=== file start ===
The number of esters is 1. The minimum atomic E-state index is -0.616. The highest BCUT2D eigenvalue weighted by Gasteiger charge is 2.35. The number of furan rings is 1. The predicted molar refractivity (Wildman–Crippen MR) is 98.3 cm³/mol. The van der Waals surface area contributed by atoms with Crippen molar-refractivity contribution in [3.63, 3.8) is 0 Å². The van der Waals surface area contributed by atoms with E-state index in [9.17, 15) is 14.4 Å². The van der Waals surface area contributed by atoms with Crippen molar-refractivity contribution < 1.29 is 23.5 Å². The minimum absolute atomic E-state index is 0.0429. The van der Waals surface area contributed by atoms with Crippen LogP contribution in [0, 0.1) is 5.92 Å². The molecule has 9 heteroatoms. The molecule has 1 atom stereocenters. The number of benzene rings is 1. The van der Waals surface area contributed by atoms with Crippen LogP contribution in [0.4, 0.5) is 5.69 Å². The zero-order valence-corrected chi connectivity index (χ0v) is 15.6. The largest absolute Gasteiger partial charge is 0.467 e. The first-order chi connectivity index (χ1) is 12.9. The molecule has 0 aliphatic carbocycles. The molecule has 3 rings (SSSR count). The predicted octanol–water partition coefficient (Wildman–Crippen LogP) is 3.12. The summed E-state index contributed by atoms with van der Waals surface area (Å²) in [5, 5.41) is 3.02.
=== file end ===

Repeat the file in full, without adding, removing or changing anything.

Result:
The number of esters is 1. The minimum atomic E-state index is -0.616. The highest BCUT2D eigenvalue weighted by Gasteiger charge is 2.35. The number of furan rings is 1. The predicted molar refractivity (Wildman–Crippen MR) is 98.3 cm³/mol. The van der Waals surface area contributed by atoms with Crippen molar-refractivity contribution in [3.63, 3.8) is 0 Å². The van der Waals surface area contributed by atoms with E-state index in [9.17, 15) is 14.4 Å². The van der Waals surface area contributed by atoms with Crippen molar-refractivity contribution < 1.29 is 23.5 Å². The minimum absolute atomic E-state index is 0.0429. The van der Waals surface area contributed by atoms with Crippen LogP contribution in [0, 0.1) is 5.92 Å². The molecule has 9 heteroatoms. The molecule has 1 atom stereocenters. The number of benzene rings is 1. The van der Waals surface area contributed by atoms with Crippen LogP contribution in [0.4, 0.5) is 5.69 Å². The zero-order valence-corrected chi connectivity index (χ0v) is 15.6. The largest absolute Gasteiger partial charge is 0.467 e. The first-order chi connectivity index (χ1) is 12.9. The molecule has 0 aliphatic carbocycles. The molecule has 3 rings (SSSR count). The predicted octanol–water partition coefficient (Wildman–Crippen LogP) is 3.12. The summed E-state index contributed by atoms with van der Waals surface area (Å²) in [5, 5.41) is 3.02.